The World Bank said that Indonesia's economy could recover faster amid a longer global economic crisis, by spending on infrastructure, plus rapid institutional reforms, according to a paper here on June 25.
"Invest more in infrastructure, health, social protection and agriculture; but for spending to be effective, institutional reforms have to be accelerated," World Bank's country director for Indonesia Joachim von Amsberg quoted by the Jakarta Post as saying
The director said that recovery from the global financial crisis would get under way in the second half of this year, but economic activity could remain below full potential for several years, indicating possibly more prolonged economic distress.
"This crisis has been different as the financial crisis has led to a real sector recession. Clearly Indonesia is affected ... but is still pretty robust," he said at a forum at the Financial Club in Jakarta on June 24.
The bank predicted the Southeast Asia largest economy would grow only 3.5 percent in 2009, before recovering to 5 percent in 2010 and 6 percent in 2011.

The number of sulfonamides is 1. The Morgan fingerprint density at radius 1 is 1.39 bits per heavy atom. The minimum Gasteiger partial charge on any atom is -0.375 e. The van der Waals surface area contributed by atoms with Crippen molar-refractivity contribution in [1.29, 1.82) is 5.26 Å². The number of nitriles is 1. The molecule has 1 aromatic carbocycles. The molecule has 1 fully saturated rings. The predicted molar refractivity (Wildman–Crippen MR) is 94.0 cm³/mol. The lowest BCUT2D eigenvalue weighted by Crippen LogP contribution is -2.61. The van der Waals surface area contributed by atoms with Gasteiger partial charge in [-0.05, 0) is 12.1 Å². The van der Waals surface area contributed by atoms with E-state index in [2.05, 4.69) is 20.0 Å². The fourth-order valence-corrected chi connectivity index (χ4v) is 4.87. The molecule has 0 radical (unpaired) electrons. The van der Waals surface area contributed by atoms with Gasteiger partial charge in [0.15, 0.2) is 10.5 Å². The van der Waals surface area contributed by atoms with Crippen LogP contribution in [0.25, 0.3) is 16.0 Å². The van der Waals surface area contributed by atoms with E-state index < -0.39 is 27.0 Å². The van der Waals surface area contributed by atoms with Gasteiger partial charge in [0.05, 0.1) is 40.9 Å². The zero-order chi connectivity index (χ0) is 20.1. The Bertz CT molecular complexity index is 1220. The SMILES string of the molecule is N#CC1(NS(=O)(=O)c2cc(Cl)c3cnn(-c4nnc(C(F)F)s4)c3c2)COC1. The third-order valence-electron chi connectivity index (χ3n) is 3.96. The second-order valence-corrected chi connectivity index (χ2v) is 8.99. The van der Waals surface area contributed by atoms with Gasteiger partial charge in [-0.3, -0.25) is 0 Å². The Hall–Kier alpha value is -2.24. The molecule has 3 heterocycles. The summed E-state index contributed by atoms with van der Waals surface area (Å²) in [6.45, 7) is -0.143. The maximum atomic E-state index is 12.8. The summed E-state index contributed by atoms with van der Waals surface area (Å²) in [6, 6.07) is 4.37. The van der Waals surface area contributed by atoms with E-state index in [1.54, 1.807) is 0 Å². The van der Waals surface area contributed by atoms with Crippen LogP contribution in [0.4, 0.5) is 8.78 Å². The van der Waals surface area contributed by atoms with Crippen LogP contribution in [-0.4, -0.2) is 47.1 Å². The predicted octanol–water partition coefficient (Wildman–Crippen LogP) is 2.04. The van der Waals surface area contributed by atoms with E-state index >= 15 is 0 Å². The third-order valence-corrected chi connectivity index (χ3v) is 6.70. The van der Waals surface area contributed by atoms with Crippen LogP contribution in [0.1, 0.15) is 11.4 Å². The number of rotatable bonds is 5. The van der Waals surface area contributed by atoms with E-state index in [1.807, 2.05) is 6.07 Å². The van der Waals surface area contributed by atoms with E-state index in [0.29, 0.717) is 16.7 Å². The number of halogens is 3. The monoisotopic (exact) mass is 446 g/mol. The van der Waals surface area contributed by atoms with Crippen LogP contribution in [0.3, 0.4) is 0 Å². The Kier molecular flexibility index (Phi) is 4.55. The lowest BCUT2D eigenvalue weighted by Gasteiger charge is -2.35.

The International Monetary Fund (IMF) has upgraded its more gloomy growth projection for Indonesia from 2.5 percent to between3 percent and 4 percent.
The Indonesian government was optimistic to reach up to 4.5 percent growth. One of the government's main weaknesses is lengthy and slow bureaucratic procedures, causing a slowdown in government expenditure, compared to state plans.
As of May, government spending only reached 27 percent of the targeted 2009 state budget figure for expenditure, despite the fact that the country needs a boost from government spending to back up private consumption, the economy's main driver, predicted to slow somewhat.
Continued reform of the public procurement system will "allow the government to spend better", said Joachim, suggesting the development of a reliable and efficient independent complaint handling mechanism for firms participating in public procurement bids.